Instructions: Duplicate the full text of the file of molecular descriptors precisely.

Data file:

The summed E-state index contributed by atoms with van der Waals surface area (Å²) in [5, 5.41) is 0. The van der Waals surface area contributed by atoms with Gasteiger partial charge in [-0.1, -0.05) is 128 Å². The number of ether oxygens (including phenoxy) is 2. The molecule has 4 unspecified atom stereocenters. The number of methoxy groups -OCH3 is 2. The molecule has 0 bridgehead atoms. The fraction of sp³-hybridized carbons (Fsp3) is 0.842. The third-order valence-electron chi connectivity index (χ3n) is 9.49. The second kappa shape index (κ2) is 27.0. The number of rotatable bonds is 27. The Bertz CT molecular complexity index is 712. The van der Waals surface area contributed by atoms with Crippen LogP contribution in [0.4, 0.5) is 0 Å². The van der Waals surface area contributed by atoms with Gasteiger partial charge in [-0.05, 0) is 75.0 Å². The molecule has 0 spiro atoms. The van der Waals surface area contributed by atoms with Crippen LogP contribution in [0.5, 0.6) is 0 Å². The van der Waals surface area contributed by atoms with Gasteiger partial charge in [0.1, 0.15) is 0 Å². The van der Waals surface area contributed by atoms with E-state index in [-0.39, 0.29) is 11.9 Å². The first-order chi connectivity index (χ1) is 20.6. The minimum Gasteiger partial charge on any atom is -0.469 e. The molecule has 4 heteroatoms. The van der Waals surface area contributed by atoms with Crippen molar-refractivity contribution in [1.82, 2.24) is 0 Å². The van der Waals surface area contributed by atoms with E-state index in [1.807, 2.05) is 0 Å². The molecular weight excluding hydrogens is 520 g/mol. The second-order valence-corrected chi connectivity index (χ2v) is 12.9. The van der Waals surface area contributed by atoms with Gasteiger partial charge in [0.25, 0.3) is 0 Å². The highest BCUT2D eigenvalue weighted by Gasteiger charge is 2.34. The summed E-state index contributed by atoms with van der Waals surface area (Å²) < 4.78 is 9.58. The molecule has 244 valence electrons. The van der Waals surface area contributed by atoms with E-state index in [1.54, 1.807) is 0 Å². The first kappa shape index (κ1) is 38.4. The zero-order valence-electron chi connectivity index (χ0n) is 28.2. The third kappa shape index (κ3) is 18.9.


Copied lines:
The summed E-state index contributed by atoms with van der Waals surface area (Å²) in [5, 5.41) is 0. The van der Waals surface area contributed by atoms with Gasteiger partial charge in [-0.1, -0.05) is 128 Å². The number of ether oxygens (including phenoxy) is 2. The molecule has 4 unspecified atom stereocenters. The number of methoxy groups -OCH3 is 2. The molecule has 0 bridgehead atoms. The fraction of sp³-hybridized carbons (Fsp3) is 0.842. The third-order valence-electron chi connectivity index (χ3n) is 9.49. The second kappa shape index (κ2) is 27.0. The number of rotatable bonds is 27. The Bertz CT molecular complexity index is 712. The van der Waals surface area contributed by atoms with Crippen LogP contribution in [0.4, 0.5) is 0 Å². The van der Waals surface area contributed by atoms with Gasteiger partial charge in [-0.05, 0) is 75.0 Å². The molecule has 0 spiro atoms. The van der Waals surface area contributed by atoms with Crippen LogP contribution in [0.5, 0.6) is 0 Å². The van der Waals surface area contributed by atoms with Gasteiger partial charge in [0.1, 0.15) is 0 Å². The van der Waals surface area contributed by atoms with E-state index in [-0.39, 0.29) is 11.9 Å². The first-order chi connectivity index (χ1) is 20.6. The minimum Gasteiger partial charge on any atom is -0.469 e. The molecule has 4 heteroatoms. The van der Waals surface area contributed by atoms with Crippen molar-refractivity contribution in [1.82, 2.24) is 0 Å². The van der Waals surface area contributed by atoms with E-state index in [1.807, 2.05) is 0 Å². The molecular weight excluding hydrogens is 520 g/mol. The second-order valence-corrected chi connectivity index (χ2v) is 12.9. The van der Waals surface area contributed by atoms with Gasteiger partial charge in [0.25, 0.3) is 0 Å². The highest BCUT2D eigenvalue weighted by Gasteiger charge is 2.34. The summed E-state index contributed by atoms with van der Waals surface area (Å²) < 4.78 is 9.58. The molecule has 244 valence electrons. The van der Waals surface area contributed by atoms with E-state index in [1.54, 1.807) is 0 Å². The first kappa shape index (κ1) is 38.4. The zero-order valence-electron chi connectivity index (χ0n) is 28.2. The third kappa shape index (κ3) is 18.9.